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The art of deception: Albuquerque-based casting director’s method is based on principle that ‘all acting is a lie’

Faith Hibbs-Clark is a casting director who has lived in New Mexico since 2013. She continues to train actors for auditions. (Courtesy of Byron Medina)

Faith Hibbs-Clark is an inquisitive person.

She’s taken what she’s learned as a deception detection expert and married it with her work as a casting director in New Mexico.

What’s she’s created is the Communication Methods for Actors.

“I’ve been teaching for a really long time,” she says. “I moved to Albuquerque in 2013 and have been busy as a casting director since then.”

Hibbs-Clark made her move to Albuquerque from Arizona, which at the time had done away with its film tax incentive program.

She says a friend told her about New Mexico’s growth in the film and TV industry and she took a chance.

“Arizona is a great commercial market, but I really loved the storytelling aspect of film and TV,” she says. “It was really interesting, because I saw something homegrown and thriving here. It did make it difficult as an outsider coming in, and I’ve come to appreciate the tightknit community.”

Hibbs-Clark’s CMFA method is a strategy that isn’t focused so much on aspects such as character immersion or backstory; instead, Hibbs-Clark works to identify and place focus on how the actor is perceived.

“Actors are encouraged to encode and reverse engineer their performances with body language and to use scientific concepts that will help to evoke feelings in the mind of the receiver,” Hibbs-Clark says.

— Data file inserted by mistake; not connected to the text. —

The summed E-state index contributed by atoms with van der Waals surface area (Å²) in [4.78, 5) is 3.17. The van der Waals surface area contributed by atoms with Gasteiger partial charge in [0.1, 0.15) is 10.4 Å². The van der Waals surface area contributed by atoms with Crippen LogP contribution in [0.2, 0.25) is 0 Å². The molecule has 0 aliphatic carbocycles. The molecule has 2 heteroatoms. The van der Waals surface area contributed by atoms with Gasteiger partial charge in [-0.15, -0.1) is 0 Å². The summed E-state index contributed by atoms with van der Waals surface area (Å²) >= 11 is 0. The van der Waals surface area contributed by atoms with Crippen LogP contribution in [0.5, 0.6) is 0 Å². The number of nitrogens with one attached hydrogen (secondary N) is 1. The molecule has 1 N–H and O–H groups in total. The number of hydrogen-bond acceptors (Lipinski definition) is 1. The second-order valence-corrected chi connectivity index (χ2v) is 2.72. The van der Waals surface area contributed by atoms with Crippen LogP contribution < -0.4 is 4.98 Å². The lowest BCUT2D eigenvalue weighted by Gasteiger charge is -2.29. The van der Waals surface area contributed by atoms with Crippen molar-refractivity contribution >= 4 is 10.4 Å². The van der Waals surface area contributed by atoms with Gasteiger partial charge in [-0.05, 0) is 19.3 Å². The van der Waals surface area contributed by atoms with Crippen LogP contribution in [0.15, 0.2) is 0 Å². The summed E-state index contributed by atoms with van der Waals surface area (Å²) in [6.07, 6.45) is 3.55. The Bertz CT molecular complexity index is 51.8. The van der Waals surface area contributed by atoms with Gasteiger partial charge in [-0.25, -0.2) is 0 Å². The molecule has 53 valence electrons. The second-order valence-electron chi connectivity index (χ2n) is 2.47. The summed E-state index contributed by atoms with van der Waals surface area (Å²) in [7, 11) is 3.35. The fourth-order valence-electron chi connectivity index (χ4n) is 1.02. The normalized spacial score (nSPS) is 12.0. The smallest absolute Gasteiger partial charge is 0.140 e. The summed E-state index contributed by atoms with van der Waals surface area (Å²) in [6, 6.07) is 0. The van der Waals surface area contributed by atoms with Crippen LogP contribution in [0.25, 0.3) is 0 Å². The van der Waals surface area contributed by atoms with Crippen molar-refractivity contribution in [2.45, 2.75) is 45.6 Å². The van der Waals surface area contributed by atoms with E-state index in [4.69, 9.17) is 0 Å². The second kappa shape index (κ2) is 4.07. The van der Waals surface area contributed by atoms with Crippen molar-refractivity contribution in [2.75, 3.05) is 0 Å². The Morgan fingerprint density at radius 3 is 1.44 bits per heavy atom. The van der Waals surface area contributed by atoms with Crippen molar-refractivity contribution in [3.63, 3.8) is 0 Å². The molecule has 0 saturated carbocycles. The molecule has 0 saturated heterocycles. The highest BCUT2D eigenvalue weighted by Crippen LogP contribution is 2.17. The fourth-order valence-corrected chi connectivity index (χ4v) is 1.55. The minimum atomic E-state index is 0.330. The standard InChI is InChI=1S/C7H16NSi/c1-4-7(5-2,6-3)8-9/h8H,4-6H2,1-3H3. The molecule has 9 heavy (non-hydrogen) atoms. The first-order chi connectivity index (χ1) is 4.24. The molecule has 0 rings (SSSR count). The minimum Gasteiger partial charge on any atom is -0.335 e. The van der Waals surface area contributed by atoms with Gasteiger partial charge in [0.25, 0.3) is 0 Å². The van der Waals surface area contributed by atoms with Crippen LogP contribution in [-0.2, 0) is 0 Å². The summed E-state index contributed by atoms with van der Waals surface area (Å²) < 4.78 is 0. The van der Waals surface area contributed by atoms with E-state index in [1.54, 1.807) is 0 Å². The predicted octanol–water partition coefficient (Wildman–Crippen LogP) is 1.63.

She says using the technique, actors can also focus on the training they’ve been given and the strategies they have learned as opposed to caving under the pressure of an audition.

She used to teach deception detection to trial attorneys, federal agents, CEOs and politicians so they could find flaws by looking at body language.

“The No. 1 principle for acting is that all acting is a lie,” she says. “Combined with my experience as a casting director, I’ve learned what actors needed. The training gives actors a way to be consistent in their auditions.”

Hibbs-Clark has worked with a long list of actors and actresses and developed some online resources. More information can be found at cmfatraining.com.

She says that after she moved to New Mexico, it took a little time to find her place as a casting director.

“In terms of what I had to offer, was an outside perspective,” she says. “Not better, just something different. It’s the same reason that we travel to other countries. We continue to learn about new cultures or new ways of doing things. As you grow something as wonderful as the film and TV industry has done in New Mexico, you are going to attract people to the community.”

After years of being part of the community, Hibbs-Clark is excited to see the growth and potential.

“There’s so much happening right now that the local community is stepping up,” she says. “It’s important to keep pushing ourselves in all aspects. The CMFA training isn’t just for acting; it can also help people manifest something positive.”

SEND ME YOUR TIPS: If you know of a movie filming in the state, or are curious about one, email film@ABQjournal.com. Follow me on Twitter @agomezART.




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